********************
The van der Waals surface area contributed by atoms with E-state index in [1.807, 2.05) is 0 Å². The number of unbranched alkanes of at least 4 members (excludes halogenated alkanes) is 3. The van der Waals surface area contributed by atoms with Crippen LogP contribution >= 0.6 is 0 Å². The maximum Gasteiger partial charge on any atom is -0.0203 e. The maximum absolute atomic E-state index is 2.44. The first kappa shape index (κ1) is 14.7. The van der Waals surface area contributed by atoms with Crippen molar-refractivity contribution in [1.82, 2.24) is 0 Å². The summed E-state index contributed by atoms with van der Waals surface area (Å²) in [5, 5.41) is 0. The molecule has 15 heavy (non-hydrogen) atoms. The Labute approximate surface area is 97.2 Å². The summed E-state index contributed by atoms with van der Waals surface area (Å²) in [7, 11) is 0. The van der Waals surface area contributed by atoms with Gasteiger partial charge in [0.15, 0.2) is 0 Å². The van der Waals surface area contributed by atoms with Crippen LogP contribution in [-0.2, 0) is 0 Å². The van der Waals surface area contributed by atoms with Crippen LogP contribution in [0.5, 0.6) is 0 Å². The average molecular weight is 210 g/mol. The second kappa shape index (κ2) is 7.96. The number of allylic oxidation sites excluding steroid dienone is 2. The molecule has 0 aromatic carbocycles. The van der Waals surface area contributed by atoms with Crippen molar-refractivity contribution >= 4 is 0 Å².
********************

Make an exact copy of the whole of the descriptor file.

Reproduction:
The van der Waals surface area contributed by atoms with E-state index in [1.807, 2.05) is 0 Å². The number of unbranched alkanes of at least 4 members (excludes halogenated alkanes) is 3. The van der Waals surface area contributed by atoms with Crippen LogP contribution >= 0.6 is 0 Å². The maximum Gasteiger partial charge on any atom is -0.0203 e. The maximum absolute atomic E-state index is 2.44. The first kappa shape index (κ1) is 14.7. The van der Waals surface area contributed by atoms with Crippen molar-refractivity contribution in [1.82, 2.24) is 0 Å². The summed E-state index contributed by atoms with van der Waals surface area (Å²) in [5, 5.41) is 0. The molecule has 15 heavy (non-hydrogen) atoms. The Labute approximate surface area is 97.2 Å². The summed E-state index contributed by atoms with van der Waals surface area (Å²) in [7, 11) is 0. The van der Waals surface area contributed by atoms with Gasteiger partial charge in [0.15, 0.2) is 0 Å². The van der Waals surface area contributed by atoms with Crippen LogP contribution in [-0.2, 0) is 0 Å². The van der Waals surface area contributed by atoms with Crippen LogP contribution in [0.5, 0.6) is 0 Å². The average molecular weight is 210 g/mol. The second kappa shape index (κ2) is 7.96. The number of allylic oxidation sites excluding steroid dienone is 2. The molecule has 0 aromatic carbocycles. The van der Waals surface area contributed by atoms with Crippen molar-refractivity contribution >= 4 is 0 Å².